Press Coverage

Op-Ed Project Sees Success  With Program’s First Alums
Fall 2011

(Media Report to Women) The Op-Ed Project was launched in 2008 with the goal of increasing the number of women’s voices on the opinion pages of newspapers and in other media where opinion is increasing as a staple but where women’s opinions are a small minority of the content.

Founder Katie Orenstein and associate Anne DePree report encouraging results from participants in the public seminar programs The Op-Ed Project organizes; from those who in another program that pairs new op-ed writers with experienced ones; and from women who become fellows of The Op-Ed Project and commit to a year-long program of specific publishing goals.

“The average success rate for our programs is 25 percent, which is based on number of op-eds published, not the number of individuals published. The success rate of those who use the mentor-editor pool is nearly 60 percent. The success rate of our fellowship model is over 100 percent at the halfway point, based on the number of op-eds published, not the number of individuals published,” say Orenstein and DePree.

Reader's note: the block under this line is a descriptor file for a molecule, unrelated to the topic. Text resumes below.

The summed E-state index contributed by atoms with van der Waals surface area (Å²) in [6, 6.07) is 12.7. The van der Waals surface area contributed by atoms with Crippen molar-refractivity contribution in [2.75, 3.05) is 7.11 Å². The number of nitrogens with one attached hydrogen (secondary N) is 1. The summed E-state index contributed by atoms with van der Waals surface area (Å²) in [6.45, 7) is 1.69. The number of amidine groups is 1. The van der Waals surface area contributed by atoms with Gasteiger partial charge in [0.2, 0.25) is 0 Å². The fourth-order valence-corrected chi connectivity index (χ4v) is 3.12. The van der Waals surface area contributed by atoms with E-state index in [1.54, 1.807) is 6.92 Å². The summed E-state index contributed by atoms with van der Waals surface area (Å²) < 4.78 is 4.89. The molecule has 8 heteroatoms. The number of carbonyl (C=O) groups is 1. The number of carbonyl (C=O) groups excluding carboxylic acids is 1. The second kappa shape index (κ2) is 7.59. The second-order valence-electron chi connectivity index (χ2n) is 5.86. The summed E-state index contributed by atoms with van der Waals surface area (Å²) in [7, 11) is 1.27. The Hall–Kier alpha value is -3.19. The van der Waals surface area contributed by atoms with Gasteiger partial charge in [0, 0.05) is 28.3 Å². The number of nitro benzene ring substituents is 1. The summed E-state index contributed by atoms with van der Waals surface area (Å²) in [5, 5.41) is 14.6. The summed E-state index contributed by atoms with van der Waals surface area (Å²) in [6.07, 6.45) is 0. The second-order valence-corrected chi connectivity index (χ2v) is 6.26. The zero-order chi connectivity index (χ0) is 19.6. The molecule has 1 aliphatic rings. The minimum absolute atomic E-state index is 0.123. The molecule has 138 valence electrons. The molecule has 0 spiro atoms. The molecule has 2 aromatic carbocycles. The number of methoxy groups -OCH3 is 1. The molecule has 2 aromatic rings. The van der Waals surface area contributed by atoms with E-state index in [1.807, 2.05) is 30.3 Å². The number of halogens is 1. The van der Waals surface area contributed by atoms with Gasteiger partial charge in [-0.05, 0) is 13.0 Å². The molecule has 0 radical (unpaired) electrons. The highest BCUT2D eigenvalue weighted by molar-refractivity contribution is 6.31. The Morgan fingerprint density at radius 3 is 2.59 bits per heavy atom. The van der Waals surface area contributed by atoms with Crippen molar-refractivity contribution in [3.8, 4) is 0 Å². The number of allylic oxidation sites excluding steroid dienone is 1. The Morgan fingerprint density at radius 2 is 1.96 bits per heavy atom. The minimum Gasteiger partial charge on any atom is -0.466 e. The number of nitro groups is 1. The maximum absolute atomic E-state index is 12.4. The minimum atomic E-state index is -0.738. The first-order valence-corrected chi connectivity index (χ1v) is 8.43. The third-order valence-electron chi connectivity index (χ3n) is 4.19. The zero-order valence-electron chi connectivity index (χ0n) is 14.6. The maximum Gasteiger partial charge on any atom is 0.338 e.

“The success rate of public programs varies widely, however, the first Chicago session had 26 people, which has generated 25 op-eds … we think those are extraordinary statistics.

“The main area where women's voices are well-represented are on topic matters pertaining to women. Consequently, this is one area that we don't focus extra attention on. Areas where women are underrepresented in general are areas in which additional women's voices can be valuable; for example, technology, business, military.”

The Byline Blog on the OEP website tells the story of recent successes: